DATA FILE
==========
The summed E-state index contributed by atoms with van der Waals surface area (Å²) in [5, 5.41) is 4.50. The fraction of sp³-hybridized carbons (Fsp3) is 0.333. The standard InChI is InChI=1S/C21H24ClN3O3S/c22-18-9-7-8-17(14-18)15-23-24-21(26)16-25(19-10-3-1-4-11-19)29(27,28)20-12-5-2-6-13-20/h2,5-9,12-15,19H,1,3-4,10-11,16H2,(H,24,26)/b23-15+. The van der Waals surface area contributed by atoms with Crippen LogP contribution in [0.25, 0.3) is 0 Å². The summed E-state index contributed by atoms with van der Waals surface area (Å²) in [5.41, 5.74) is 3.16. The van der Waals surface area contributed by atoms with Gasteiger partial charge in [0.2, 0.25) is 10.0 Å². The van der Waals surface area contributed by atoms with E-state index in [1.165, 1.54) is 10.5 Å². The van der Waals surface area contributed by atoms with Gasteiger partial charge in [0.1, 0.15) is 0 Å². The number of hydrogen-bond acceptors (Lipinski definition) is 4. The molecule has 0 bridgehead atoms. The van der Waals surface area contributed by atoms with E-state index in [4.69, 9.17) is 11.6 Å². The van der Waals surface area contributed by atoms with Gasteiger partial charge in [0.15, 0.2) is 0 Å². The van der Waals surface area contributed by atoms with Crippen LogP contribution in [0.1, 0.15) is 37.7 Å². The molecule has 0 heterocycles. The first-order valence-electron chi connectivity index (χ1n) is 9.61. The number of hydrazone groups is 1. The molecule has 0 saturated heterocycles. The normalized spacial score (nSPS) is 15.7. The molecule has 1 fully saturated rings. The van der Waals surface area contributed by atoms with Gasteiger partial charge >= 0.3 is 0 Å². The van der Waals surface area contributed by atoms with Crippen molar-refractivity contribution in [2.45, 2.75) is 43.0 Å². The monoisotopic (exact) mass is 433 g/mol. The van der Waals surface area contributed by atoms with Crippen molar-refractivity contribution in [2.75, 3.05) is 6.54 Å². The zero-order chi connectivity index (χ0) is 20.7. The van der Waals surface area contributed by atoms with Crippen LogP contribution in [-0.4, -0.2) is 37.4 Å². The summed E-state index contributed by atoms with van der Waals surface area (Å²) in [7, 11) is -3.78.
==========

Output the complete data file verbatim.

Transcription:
The summed E-state index contributed by atoms with van der Waals surface area (Å²) in [5, 5.41) is 4.50. The fraction of sp³-hybridized carbons (Fsp3) is 0.333. The standard InChI is InChI=1S/C21H24ClN3O3S/c22-18-9-7-8-17(14-18)15-23-24-21(26)16-25(19-10-3-1-4-11-19)29(27,28)20-12-5-2-6-13-20/h2,5-9,12-15,19H,1,3-4,10-11,16H2,(H,24,26)/b23-15+. The van der Waals surface area contributed by atoms with Crippen LogP contribution in [0.25, 0.3) is 0 Å². The summed E-state index contributed by atoms with van der Waals surface area (Å²) in [5.41, 5.74) is 3.16. The van der Waals surface area contributed by atoms with Gasteiger partial charge in [0.2, 0.25) is 10.0 Å². The van der Waals surface area contributed by atoms with E-state index in [1.165, 1.54) is 10.5 Å². The van der Waals surface area contributed by atoms with Gasteiger partial charge in [0.1, 0.15) is 0 Å². The number of hydrogen-bond acceptors (Lipinski definition) is 4. The molecule has 0 bridgehead atoms. The van der Waals surface area contributed by atoms with E-state index in [4.69, 9.17) is 11.6 Å². The van der Waals surface area contributed by atoms with Gasteiger partial charge in [0.15, 0.2) is 0 Å². The van der Waals surface area contributed by atoms with Crippen LogP contribution in [0.1, 0.15) is 37.7 Å². The molecule has 0 heterocycles. The first-order valence-electron chi connectivity index (χ1n) is 9.61. The number of hydrazone groups is 1. The molecule has 0 saturated heterocycles. The normalized spacial score (nSPS) is 15.7. The molecule has 1 fully saturated rings. The van der Waals surface area contributed by atoms with Gasteiger partial charge >= 0.3 is 0 Å². The van der Waals surface area contributed by atoms with Crippen molar-refractivity contribution in [2.45, 2.75) is 43.0 Å². The monoisotopic (exact) mass is 433 g/mol. The van der Waals surface area contributed by atoms with Crippen molar-refractivity contribution in [2.75, 3.05) is 6.54 Å². The zero-order chi connectivity index (χ0) is 20.7. The van der Waals surface area contributed by atoms with Crippen LogP contribution in [-0.4, -0.2) is 37.4 Å². The summed E-state index contributed by atoms with van der Waals surface area (Å²) in [7, 11) is -3.78.